The Day Paul Was Saved - Online Articles

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The Day Paul Was Saved

The Day Saul Was Saved

            One of the greatest moments in the history of Christianity is the moment Saul of Tarsus became a Christian.  Previously, he was an enemy of Christ and a great persecutor of the church (Gal. 1:13; Acts 8:3).  But today he is loved as the apostle Paul, the writer of the vast majority of the New Testament and one of the most dedicated Christians ever.  Even non-Christians recognize the impact he had in converting people to the Lord.  Indeed, it was a major moment, the day Saul was saved.

            But when was he saved?  At what moment?  That becomes an important question because there are a lot of ideas out there about it.  They cannot all be right.  The Bible has the answer.  Let's determine the moment Saul was saved.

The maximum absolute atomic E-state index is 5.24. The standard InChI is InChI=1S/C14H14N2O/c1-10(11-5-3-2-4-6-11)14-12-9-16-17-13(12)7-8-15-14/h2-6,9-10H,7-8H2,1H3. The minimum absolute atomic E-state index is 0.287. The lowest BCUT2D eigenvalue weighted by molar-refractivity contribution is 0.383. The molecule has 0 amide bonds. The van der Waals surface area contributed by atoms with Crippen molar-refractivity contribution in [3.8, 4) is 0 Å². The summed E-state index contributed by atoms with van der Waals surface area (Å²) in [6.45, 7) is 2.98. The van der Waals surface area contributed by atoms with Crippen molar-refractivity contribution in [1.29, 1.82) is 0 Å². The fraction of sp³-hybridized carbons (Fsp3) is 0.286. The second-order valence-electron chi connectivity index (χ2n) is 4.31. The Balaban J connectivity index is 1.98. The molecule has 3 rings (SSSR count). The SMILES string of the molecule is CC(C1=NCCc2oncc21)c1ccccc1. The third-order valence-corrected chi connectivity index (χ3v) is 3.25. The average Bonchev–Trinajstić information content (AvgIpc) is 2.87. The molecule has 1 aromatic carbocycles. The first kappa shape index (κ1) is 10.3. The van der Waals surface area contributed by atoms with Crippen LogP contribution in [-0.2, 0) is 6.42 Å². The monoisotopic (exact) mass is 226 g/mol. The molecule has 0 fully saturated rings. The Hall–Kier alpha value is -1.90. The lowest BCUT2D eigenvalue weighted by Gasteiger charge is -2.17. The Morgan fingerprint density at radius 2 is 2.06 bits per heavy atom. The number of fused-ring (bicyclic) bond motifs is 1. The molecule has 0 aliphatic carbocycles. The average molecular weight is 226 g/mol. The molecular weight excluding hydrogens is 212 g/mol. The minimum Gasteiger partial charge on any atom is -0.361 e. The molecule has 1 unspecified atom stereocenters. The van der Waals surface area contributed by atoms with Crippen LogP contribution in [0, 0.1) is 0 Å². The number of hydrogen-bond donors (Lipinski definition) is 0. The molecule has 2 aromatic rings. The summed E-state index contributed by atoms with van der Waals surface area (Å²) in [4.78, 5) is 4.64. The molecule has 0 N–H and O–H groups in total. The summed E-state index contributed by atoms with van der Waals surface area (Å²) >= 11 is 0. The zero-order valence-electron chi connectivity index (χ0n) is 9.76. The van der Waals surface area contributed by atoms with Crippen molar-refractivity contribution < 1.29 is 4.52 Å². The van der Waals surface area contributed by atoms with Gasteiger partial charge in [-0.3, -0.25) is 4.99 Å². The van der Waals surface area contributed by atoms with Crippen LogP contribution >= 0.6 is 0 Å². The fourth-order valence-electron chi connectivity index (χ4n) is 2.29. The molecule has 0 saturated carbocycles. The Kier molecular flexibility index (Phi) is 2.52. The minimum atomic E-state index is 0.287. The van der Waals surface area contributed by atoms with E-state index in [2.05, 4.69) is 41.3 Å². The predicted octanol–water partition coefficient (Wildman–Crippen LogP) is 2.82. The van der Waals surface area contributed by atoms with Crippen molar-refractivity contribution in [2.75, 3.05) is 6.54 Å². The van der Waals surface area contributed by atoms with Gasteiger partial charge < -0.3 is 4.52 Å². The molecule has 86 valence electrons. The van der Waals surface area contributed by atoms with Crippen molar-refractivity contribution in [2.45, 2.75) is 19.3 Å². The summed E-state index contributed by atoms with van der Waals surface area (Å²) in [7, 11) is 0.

He wasn't saved the day Jesus died.  Jesus' death is the grounds of our salvation (1st Pet. 2:24; 1st John 2:2).  Without His atoning death at Calvary we are lost.  Yet, Jesus dying on the cross doesn't automatically save anyone.  The cross demands a response and at the time of Jesus' death, Saul has made no response.  He was an enemy of the cross.

            He wasn't saved while continuing in Judaism.  After Jesus' resurrection, Saul continued as a devoted Jew.  But when Jesus died, that system of religion was done away with and the only way to be saved was through the cross of Jesus (Ephesians 2:14-16).  Saul himself would later say it was useless for him to continue in the Judaism (Phil. 3:4-7; Acts 13:38-39).

            He wasn't saved on the road to Damascus.  Traveling there to persecute Christians, Saul was struck down to the ground as Jesus appeared to Him (Acts 9:1-9).  Many have said that Saul was saved when he had this experience on the road.  Even today, some will point to some good feeling or something they saw or a dream as evidence they are saved.  We can't base salvation on feelings.  Salvation should bring a good feeling but a good feeling is not salvation.  Jesus appearing to Saul was a remarkable moment but it was not the moment he was saved.  Saul will be saved the same way we are saved.  The Bible says the reason Jesus appeared to Him was to make it possible for him to become an apostle and be a witness of the resurrection (Acts 26:16; 1st Cor. 15:8).